Some schools actually responded to us saying that the young adults wouldn’t pay attention to this kind of subject matter and would not watch it. We found that to be an ignorant statement since many of these education systems use such old processes that they only consider training people for the work force and not real life issues. I feel that our society doesn’t consider long term effects and often uses band aid treatments to deal with social issues.

If you could give any advice to film makers inspired by social issues like yourself what would that be?

This may be a case by case advice panel. I say this only because it was a series of events that inspired me to start to create this kind of content.

However, if a filmmaker or anyone is inspired by social issues to make some kind of change or difference, I would say to get it started. Don’t be afraid to explore or experiment even if you feel it’s odd or not working straight away. That’s the beauty of it, you would be the only one really critical and you would be the only one that would take that criticism to heart.

You could write to your local political party and not hear a word back for months. You can complain about it and write on every public forum or social media platform, but let’s face it you are wasting your own time and also wasting the time of anyone that reads it. So do something more practical, take action and create something…anything!

Its not just about getting your creative work out there, its about creating work with meaning and substance. Its another reason why its important to collaborate as it opens the doors to meet other likeminded people. That is essentially how I met you Alixandra. You created this awesome Blog which is now connected with me. So we have both created something that also has the potential to grow even more simply by the process of collaboration.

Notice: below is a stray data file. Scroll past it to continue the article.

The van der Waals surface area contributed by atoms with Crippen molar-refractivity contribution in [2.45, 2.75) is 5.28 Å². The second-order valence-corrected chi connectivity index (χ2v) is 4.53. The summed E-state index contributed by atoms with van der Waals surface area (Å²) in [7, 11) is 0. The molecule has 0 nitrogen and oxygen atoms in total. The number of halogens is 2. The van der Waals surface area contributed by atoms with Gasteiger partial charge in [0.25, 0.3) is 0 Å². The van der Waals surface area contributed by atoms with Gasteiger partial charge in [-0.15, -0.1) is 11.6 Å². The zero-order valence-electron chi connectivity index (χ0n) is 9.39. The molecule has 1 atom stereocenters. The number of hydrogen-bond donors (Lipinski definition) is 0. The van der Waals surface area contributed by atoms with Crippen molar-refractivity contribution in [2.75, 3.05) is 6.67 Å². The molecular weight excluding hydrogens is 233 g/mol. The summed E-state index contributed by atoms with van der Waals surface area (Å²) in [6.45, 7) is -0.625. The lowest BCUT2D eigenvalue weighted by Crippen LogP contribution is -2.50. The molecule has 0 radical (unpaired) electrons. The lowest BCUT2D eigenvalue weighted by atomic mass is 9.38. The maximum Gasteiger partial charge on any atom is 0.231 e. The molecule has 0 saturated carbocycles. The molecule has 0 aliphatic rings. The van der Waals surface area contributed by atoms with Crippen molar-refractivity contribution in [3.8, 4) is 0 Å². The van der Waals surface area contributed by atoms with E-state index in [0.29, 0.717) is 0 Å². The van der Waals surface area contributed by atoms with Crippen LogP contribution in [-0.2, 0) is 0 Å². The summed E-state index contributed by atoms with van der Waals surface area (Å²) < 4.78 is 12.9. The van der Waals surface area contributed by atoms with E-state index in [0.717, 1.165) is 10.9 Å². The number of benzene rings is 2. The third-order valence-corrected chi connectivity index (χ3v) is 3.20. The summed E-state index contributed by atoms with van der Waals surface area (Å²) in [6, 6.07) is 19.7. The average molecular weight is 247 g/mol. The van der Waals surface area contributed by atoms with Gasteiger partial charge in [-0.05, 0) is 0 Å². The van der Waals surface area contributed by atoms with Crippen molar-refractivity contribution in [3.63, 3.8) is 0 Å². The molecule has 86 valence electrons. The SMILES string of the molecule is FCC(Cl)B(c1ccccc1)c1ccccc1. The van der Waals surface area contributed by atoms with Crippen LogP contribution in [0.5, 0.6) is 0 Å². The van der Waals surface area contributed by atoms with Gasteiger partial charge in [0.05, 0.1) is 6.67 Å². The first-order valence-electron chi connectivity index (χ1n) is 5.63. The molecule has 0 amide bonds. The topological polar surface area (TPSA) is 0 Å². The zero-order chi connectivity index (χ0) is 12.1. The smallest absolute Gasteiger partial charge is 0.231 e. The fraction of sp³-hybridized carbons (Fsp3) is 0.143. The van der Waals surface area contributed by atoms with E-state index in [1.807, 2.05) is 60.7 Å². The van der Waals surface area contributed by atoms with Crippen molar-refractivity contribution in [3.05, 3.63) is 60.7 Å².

To watch Distance to Now please visit:

Please feel free to share the video and this post. The more people informed about the long term effects of domestic violence the more likely we are to end it.

For more information about Dan Balcaban please visit

Alixandra is a graduate of the Actors College of Theatre and Television Sydney and the Terry Schreiber Studio and Theatre in NYC. She has also studied at the Eric Morris Workshop in LA and the Bova Actors Workshop in New York under scholarship and The Actors Studio NYC. Alixandra interned at The Performing Garage NYC run by William Dafoe where she was involved with their interpretation of Richard Burton’s original stage production of “Hamlet.”

In March 2015 she launched her own company, Suspicious Woman Productions with the opening of John Patrick Shanleys “The Big Funk” in Sydney. Alixandra is also an accomplished Jazz and Cabaret Singer having performed in Sydney, Melbourne and NYC and is currently in production for her third one woman show “At Last” in Sydney, for one night only 28 November being produced by Suspicious Woman Productions.